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simmo

Corona Virus

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19 hours ago, BacktoDemocracy said:

The last time that America went isolationism we got the great depression of the 20's and 30's, that and lack of regulation of the stock markets along with a lack of legal constraints on big business.

See any parallels with today.

Globalisation is actually the last throes of capitalism, giant trading monopolies with no constraints on them are already wrecking the smaller economies that allow them in to flourish, look at the effects of Amazon on the retail trade in the UK. No effective taxation of them is making them an unstoppable force, same with the tech giants wrecking societies as they hoover up personal preferences that allow them to manipulate supposed democratic elections in every country.

Just because I believe in the strength of groups as against the cult of the individual does not mean that I automatically support cross border iniatives, it always depends on what the end result but in a world dominated by giants being tiny has no benefits.

I think technology and disruptive technologies in particular is more of a threat to life as we know it than any isolation and nationalistic goverments and policies. 

The likes of Amazon, google, uber etc etc aren't based anywhere anymore. They just exist and can move bases and warehousing and computer installations to places where they don't get taxed. 

I really hope that people carry on going to shops and cities. Otherwise there's going to be even more kobs disappearing and less and less places to go. As money gets tighter those places will turn into run down, scruffy dumps.

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As at 06:00 hrs on 14 February 2020, we have confirmed 15 cases of coronavirus (COVID-19) in Australia:

  • 5 in Queensland
  • 4 in New South Wales
  • 4 in Victoria
  • 2 in South Australia

6 of the earlier cases have recovered. The others are in a stable condition

All of the cases in Australia have come from Wuhan except one in NSW who had contact in China with a confirmed case in Wuhan.

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5 hours ago, Toots said:

As at 06:00 hrs on 14 February 2020, we have confirmed 15 cases of coronavirus (COVID-19) in Australia:

  • 5 in Queensland
  • 4 in New South Wales
  • 4 in Victoria
  • 2 in South Australia

6 of the earlier cases have recovered. The others are in a stable condition

All of the cases in Australia have come from Wuhan except one in NSW who had contact in China with a confirmed case in Wuhan.

Bet we all wish we were in good old Perth now,lol

   Cal x

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If you don't go after what you want, you'll never have it. If you don't ask, the answer is always no. If you don't step forward, you're always in the same place...

If you get a chance,take it, If it changes your life,let it. Nobody said it would be easy they just said it would be worth it...

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28 minutes ago, calNgary said:

Bet we all wish we were in good old Perth now,lol

   Cal x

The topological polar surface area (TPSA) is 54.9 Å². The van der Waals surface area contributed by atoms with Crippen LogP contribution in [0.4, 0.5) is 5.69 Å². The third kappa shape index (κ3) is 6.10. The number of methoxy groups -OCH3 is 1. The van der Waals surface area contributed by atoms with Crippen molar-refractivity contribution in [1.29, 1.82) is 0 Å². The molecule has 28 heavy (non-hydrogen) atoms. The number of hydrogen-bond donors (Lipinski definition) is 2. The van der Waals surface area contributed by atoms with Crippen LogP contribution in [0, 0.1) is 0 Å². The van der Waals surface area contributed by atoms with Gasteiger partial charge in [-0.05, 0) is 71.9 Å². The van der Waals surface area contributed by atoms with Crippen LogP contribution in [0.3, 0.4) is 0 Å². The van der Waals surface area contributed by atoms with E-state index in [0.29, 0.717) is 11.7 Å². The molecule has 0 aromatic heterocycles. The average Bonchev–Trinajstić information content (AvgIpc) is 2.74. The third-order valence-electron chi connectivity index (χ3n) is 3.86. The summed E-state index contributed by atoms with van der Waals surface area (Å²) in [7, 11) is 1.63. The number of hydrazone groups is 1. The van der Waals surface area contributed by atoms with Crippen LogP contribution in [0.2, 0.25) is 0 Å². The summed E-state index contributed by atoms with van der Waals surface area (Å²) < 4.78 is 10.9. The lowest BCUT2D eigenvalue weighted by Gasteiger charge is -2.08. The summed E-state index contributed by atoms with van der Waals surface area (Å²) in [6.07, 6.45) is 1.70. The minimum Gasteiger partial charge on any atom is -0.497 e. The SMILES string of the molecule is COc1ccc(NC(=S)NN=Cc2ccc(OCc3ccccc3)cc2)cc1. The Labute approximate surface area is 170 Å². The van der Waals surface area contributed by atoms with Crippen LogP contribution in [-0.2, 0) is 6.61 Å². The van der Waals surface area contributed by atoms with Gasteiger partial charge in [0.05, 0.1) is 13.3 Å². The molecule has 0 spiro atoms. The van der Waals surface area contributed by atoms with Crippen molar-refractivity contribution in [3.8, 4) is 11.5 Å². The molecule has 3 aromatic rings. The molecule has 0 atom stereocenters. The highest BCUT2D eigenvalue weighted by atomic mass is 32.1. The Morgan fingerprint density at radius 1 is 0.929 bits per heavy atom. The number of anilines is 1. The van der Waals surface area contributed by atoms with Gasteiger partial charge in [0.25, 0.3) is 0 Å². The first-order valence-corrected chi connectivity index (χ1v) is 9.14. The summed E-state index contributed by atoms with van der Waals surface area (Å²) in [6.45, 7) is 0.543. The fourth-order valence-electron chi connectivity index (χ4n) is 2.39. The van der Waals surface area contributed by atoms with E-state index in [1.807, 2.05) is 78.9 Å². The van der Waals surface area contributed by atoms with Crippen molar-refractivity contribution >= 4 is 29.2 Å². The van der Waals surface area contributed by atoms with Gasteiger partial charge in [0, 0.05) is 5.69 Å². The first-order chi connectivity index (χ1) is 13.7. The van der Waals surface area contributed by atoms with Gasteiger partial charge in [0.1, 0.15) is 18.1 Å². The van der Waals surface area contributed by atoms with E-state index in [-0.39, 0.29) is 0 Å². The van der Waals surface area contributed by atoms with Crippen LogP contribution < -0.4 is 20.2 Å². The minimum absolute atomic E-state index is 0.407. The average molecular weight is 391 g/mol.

On abc radio today they said China has over 60k cases confirmed with I think about 1500 confirmed deaths 

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45 minutes ago, calNgary said:

Bet we all wish we were in good old Perth now,lol

   Cal x

I was due to be flying to Perth.

Glad I don't have to be locked up in a plane for a day.

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On 15/02/2020 at 11:22, newjez said:

I was due to be flying to Perth.

Glad I don't have to be locked up in a plane for a day.

You’ve not changed your mind going because of the virus have you?

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A group of scientists are currently working on a Journal of Hospital Infections they thought their studies on the Coronavirus were very important that they have allowed certain papers to be published prior to its completion

The first section of the new paper focuses on how long coronaviruses can survive on inanimate surfaces, such as tables and door handles. The authors show that, depending on the material and the conditions, human coronaviruses can remain infectious from 2 hours to 9 days.

At temperatures of around 4°C or 39.2oF, certain versions of the coronavirus could remain viable for up to 28 days. At temperatures of 30–40°C (86–104°F), coronaviruses tended to persist for a shorter time.

At room temperature, a coronavirus responsible for the common cold (HCoV-229E) persisted significantly longer in 50% humidity than 30% humidity. Overall, the authors conclude:

“Human coronaviruses can remain infectious on inanimate surfaces at room temperature for up to 9 days. At a temperature of 30°C [86°F] or more, the duration of persistence is shorter. Veterinary coronaviruses have been shown to persist even longer for 28 d[ays].”

When the scientists delved into the literature on the persistence of coronaviruses on different surfaces, the results were variable. For instance, the MERS virus persisted for 48 hours on a steel surface at 20°C (68°F). However, on a similar surface and at the same temperature, TGEV survived for up to 28 days.

Similarly, two studies investigated the survival of two strains of SARS coronavirus on a paper surface. One survived 4–5 days, the other for just 3 hours.

 

 

In the next section of their paper, the authors address the best way to inactivate coronaviruses.